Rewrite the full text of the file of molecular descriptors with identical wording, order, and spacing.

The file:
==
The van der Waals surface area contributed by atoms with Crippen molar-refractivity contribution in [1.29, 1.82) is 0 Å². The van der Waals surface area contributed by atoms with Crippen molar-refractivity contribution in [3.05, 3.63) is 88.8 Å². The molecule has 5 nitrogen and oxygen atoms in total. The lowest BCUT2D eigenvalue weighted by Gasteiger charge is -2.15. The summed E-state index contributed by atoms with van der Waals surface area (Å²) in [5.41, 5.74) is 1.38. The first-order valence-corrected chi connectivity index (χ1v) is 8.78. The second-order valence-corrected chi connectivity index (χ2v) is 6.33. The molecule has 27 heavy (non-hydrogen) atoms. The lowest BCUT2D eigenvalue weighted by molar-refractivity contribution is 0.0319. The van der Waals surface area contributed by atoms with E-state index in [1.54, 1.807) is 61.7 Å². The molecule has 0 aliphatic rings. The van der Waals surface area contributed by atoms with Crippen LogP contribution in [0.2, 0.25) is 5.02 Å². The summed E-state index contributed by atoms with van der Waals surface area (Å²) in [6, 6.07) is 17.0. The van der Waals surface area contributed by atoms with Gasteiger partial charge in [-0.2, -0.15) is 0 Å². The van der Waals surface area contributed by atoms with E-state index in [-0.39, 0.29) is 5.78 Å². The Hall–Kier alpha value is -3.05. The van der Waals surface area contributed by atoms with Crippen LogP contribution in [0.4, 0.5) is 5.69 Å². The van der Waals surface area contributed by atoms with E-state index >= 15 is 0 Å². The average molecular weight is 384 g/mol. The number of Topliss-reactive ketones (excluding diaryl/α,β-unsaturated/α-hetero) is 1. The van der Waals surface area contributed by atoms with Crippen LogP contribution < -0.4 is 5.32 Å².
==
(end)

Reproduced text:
The van der Waals surface area contributed by atoms with Crippen molar-refractivity contribution in [1.29, 1.82) is 0 Å². The van der Waals surface area contributed by atoms with Crippen molar-refractivity contribution in [3.05, 3.63) is 88.8 Å². The molecule has 5 nitrogen and oxygen atoms in total. The lowest BCUT2D eigenvalue weighted by Gasteiger charge is -2.15. The summed E-state index contributed by atoms with van der Waals surface area (Å²) in [5.41, 5.74) is 1.38. The first-order valence-corrected chi connectivity index (χ1v) is 8.78. The second-order valence-corrected chi connectivity index (χ2v) is 6.33. The molecule has 27 heavy (non-hydrogen) atoms. The lowest BCUT2D eigenvalue weighted by molar-refractivity contribution is 0.0319. The van der Waals surface area contributed by atoms with E-state index in [1.54, 1.807) is 61.7 Å². The molecule has 0 aliphatic rings. The van der Waals surface area contributed by atoms with Crippen LogP contribution in [0.2, 0.25) is 5.02 Å². The summed E-state index contributed by atoms with van der Waals surface area (Å²) in [6, 6.07) is 17.0. The van der Waals surface area contributed by atoms with Gasteiger partial charge in [-0.2, -0.15) is 0 Å². The van der Waals surface area contributed by atoms with E-state index in [-0.39, 0.29) is 5.78 Å². The Hall–Kier alpha value is -3.05. The van der Waals surface area contributed by atoms with Crippen LogP contribution in [0.4, 0.5) is 5.69 Å². The van der Waals surface area contributed by atoms with E-state index >= 15 is 0 Å². The average molecular weight is 384 g/mol. The number of Topliss-reactive ketones (excluding diaryl/α,β-unsaturated/α-hetero) is 1. The van der Waals surface area contributed by atoms with Crippen LogP contribution < -0.4 is 5.32 Å².